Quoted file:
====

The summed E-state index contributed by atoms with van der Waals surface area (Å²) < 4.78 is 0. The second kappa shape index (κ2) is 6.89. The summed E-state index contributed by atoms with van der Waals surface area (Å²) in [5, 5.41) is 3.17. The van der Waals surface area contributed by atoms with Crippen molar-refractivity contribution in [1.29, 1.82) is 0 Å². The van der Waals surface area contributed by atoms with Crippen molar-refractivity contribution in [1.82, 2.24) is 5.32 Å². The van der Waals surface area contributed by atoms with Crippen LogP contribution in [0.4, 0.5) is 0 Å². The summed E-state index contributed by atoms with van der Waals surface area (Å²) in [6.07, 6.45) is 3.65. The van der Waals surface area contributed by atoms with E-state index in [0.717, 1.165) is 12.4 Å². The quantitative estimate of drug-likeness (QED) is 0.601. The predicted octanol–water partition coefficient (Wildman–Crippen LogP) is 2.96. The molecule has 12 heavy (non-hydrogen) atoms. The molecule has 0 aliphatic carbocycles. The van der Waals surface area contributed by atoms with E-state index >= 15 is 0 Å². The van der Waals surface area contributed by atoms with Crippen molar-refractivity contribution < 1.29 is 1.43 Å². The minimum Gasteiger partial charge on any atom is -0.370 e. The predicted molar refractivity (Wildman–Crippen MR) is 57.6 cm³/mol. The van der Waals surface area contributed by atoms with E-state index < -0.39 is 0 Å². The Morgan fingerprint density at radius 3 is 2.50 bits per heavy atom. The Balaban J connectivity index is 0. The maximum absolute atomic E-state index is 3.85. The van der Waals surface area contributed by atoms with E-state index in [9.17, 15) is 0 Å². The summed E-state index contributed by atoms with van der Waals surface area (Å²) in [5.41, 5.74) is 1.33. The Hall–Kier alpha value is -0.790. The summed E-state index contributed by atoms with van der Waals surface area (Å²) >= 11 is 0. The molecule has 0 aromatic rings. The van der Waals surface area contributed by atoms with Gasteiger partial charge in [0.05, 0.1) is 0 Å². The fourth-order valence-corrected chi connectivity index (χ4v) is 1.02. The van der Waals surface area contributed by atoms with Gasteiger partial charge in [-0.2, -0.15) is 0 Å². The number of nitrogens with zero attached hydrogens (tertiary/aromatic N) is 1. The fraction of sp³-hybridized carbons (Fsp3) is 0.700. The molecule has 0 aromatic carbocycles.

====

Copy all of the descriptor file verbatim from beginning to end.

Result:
The summed E-state index contributed by atoms with van der Waals surface area (Å²) < 4.78 is 0. The second kappa shape index (κ2) is 6.89. The summed E-state index contributed by atoms with van der Waals surface area (Å²) in [5, 5.41) is 3.17. The van der Waals surface area contributed by atoms with Crippen molar-refractivity contribution in [1.29, 1.82) is 0 Å². The van der Waals surface area contributed by atoms with Crippen molar-refractivity contribution in [1.82, 2.24) is 5.32 Å². The van der Waals surface area contributed by atoms with Crippen LogP contribution in [0.4, 0.5) is 0 Å². The summed E-state index contributed by atoms with van der Waals surface area (Å²) in [6.07, 6.45) is 3.65. The van der Waals surface area contributed by atoms with E-state index in [0.717, 1.165) is 12.4 Å². The quantitative estimate of drug-likeness (QED) is 0.601. The predicted octanol–water partition coefficient (Wildman–Crippen LogP) is 2.96. The molecule has 12 heavy (non-hydrogen) atoms. The molecule has 0 aliphatic carbocycles. The van der Waals surface area contributed by atoms with E-state index >= 15 is 0 Å². The van der Waals surface area contributed by atoms with Crippen molar-refractivity contribution < 1.29 is 1.43 Å². The minimum Gasteiger partial charge on any atom is -0.370 e. The predicted molar refractivity (Wildman–Crippen MR) is 57.6 cm³/mol. The van der Waals surface area contributed by atoms with E-state index < -0.39 is 0 Å². The Morgan fingerprint density at radius 3 is 2.50 bits per heavy atom. The Balaban J connectivity index is 0. The maximum absolute atomic E-state index is 3.85. The van der Waals surface area contributed by atoms with E-state index in [9.17, 15) is 0 Å². The summed E-state index contributed by atoms with van der Waals surface area (Å²) in [5.41, 5.74) is 1.33. The Hall–Kier alpha value is -0.790. The summed E-state index contributed by atoms with van der Waals surface area (Å²) >= 11 is 0. The molecule has 0 aromatic rings. The van der Waals surface area contributed by atoms with Gasteiger partial charge in [0.05, 0.1) is 0 Å². The fourth-order valence-corrected chi connectivity index (χ4v) is 1.02. The van der Waals surface area contributed by atoms with Gasteiger partial charge in [-0.2, -0.15) is 0 Å². The number of nitrogens with zero attached hydrogens (tertiary/aromatic N) is 1. The fraction of sp³-hybridized carbons (Fsp3) is 0.700. The molecule has 0 aromatic carbocycles.